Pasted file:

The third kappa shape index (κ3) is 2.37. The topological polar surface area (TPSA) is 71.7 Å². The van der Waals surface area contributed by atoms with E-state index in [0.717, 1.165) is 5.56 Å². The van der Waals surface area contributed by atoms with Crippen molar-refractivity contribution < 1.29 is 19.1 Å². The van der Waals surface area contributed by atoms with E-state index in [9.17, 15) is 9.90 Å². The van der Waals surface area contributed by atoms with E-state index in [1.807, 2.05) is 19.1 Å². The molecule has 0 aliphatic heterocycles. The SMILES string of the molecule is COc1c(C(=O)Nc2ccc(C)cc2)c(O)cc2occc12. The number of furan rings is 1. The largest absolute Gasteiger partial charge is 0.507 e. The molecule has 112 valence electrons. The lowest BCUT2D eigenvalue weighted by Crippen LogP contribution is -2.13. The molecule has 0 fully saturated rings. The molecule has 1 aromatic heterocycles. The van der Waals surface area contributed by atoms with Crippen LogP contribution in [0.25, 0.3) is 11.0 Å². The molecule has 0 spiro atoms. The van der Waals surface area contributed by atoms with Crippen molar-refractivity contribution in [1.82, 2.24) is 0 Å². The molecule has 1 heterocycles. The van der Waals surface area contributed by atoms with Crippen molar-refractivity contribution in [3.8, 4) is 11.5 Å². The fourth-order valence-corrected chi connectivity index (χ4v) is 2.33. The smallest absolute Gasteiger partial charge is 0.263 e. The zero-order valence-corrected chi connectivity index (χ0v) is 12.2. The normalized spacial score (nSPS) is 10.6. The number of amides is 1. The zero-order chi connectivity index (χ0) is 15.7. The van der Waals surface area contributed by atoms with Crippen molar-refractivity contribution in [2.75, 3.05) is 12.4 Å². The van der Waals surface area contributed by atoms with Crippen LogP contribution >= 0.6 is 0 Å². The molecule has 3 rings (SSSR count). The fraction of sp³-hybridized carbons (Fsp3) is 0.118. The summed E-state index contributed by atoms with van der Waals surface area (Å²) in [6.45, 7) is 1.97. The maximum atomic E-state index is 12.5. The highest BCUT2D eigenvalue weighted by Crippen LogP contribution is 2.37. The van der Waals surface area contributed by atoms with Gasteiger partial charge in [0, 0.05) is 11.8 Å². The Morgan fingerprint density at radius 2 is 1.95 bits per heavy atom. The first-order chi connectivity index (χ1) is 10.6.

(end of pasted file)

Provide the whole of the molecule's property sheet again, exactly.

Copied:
The third kappa shape index (κ3) is 2.37. The topological polar surface area (TPSA) is 71.7 Å². The van der Waals surface area contributed by atoms with E-state index in [0.717, 1.165) is 5.56 Å². The van der Waals surface area contributed by atoms with Crippen molar-refractivity contribution < 1.29 is 19.1 Å². The van der Waals surface area contributed by atoms with E-state index in [9.17, 15) is 9.90 Å². The van der Waals surface area contributed by atoms with E-state index in [1.807, 2.05) is 19.1 Å². The molecule has 0 aliphatic heterocycles. The SMILES string of the molecule is COc1c(C(=O)Nc2ccc(C)cc2)c(O)cc2occc12. The number of furan rings is 1. The largest absolute Gasteiger partial charge is 0.507 e. The molecule has 112 valence electrons. The lowest BCUT2D eigenvalue weighted by Crippen LogP contribution is -2.13. The molecule has 0 fully saturated rings. The molecule has 1 aromatic heterocycles. The van der Waals surface area contributed by atoms with Crippen LogP contribution in [0.25, 0.3) is 11.0 Å². The molecule has 0 spiro atoms. The van der Waals surface area contributed by atoms with Crippen molar-refractivity contribution in [1.82, 2.24) is 0 Å². The molecule has 1 heterocycles. The van der Waals surface area contributed by atoms with Crippen molar-refractivity contribution in [3.8, 4) is 11.5 Å². The fourth-order valence-corrected chi connectivity index (χ4v) is 2.33. The smallest absolute Gasteiger partial charge is 0.263 e. The zero-order valence-corrected chi connectivity index (χ0v) is 12.2. The normalized spacial score (nSPS) is 10.6. The number of amides is 1. The zero-order chi connectivity index (χ0) is 15.7. The van der Waals surface area contributed by atoms with Crippen molar-refractivity contribution in [2.75, 3.05) is 12.4 Å². The van der Waals surface area contributed by atoms with Crippen LogP contribution >= 0.6 is 0 Å². The molecule has 3 rings (SSSR count). The fraction of sp³-hybridized carbons (Fsp3) is 0.118. The summed E-state index contributed by atoms with van der Waals surface area (Å²) in [6.45, 7) is 1.97. The maximum atomic E-state index is 12.5. The highest BCUT2D eigenvalue weighted by Crippen LogP contribution is 2.37. The van der Waals surface area contributed by atoms with Gasteiger partial charge in [0, 0.05) is 11.8 Å². The Morgan fingerprint density at radius 2 is 1.95 bits per heavy atom. The first-order chi connectivity index (χ1) is 10.6.